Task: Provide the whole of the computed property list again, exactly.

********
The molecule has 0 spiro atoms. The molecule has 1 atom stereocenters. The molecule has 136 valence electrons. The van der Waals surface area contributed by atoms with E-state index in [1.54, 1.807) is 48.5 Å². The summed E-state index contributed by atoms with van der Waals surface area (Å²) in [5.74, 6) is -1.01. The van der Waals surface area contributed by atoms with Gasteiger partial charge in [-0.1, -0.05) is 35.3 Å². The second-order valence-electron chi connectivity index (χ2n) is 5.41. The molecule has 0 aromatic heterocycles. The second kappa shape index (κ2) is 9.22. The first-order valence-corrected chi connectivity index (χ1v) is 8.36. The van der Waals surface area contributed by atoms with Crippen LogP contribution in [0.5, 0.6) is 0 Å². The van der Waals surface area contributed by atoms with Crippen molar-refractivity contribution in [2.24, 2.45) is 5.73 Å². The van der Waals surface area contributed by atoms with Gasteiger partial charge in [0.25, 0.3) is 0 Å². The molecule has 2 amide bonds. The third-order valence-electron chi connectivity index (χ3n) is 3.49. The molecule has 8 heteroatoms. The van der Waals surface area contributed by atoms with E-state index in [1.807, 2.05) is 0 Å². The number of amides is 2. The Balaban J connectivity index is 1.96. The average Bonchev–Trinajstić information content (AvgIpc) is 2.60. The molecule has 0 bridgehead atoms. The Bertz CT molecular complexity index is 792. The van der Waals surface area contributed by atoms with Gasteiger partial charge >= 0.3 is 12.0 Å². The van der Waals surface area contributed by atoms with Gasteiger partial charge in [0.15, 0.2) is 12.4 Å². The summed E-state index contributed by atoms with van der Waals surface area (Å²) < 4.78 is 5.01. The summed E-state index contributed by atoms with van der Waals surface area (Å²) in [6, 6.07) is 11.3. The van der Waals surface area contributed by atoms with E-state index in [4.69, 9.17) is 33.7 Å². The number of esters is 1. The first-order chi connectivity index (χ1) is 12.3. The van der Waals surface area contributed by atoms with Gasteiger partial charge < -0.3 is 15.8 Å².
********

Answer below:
The molecule has 0 spiro atoms. The molecule has 1 atom stereocenters. The molecule has 136 valence electrons. The van der Waals surface area contributed by atoms with E-state index in [1.54, 1.807) is 48.5 Å². The summed E-state index contributed by atoms with van der Waals surface area (Å²) in [5.74, 6) is -1.01. The van der Waals surface area contributed by atoms with Gasteiger partial charge in [-0.1, -0.05) is 35.3 Å². The second-order valence-electron chi connectivity index (χ2n) is 5.41. The molecule has 0 aromatic heterocycles. The second kappa shape index (κ2) is 9.22. The first-order valence-corrected chi connectivity index (χ1v) is 8.36. The van der Waals surface area contributed by atoms with Crippen LogP contribution in [0.5, 0.6) is 0 Å². The van der Waals surface area contributed by atoms with Crippen molar-refractivity contribution in [2.24, 2.45) is 5.73 Å². The van der Waals surface area contributed by atoms with Gasteiger partial charge in [0.25, 0.3) is 0 Å². The molecule has 2 amide bonds. The third-order valence-electron chi connectivity index (χ3n) is 3.49. The molecule has 8 heteroatoms. The van der Waals surface area contributed by atoms with E-state index in [1.807, 2.05) is 0 Å². The number of amides is 2. The Balaban J connectivity index is 1.96. The average Bonchev–Trinajstić information content (AvgIpc) is 2.60. The molecule has 0 bridgehead atoms. The Bertz CT molecular complexity index is 792. The van der Waals surface area contributed by atoms with Gasteiger partial charge >= 0.3 is 12.0 Å². The van der Waals surface area contributed by atoms with Gasteiger partial charge in [0.15, 0.2) is 12.4 Å². The summed E-state index contributed by atoms with van der Waals surface area (Å²) < 4.78 is 5.01. The summed E-state index contributed by atoms with van der Waals surface area (Å²) in [6, 6.07) is 11.3. The van der Waals surface area contributed by atoms with E-state index in [4.69, 9.17) is 33.7 Å². The number of esters is 1. The first-order chi connectivity index (χ1) is 12.3. The van der Waals surface area contributed by atoms with Gasteiger partial charge < -0.3 is 15.8 Å².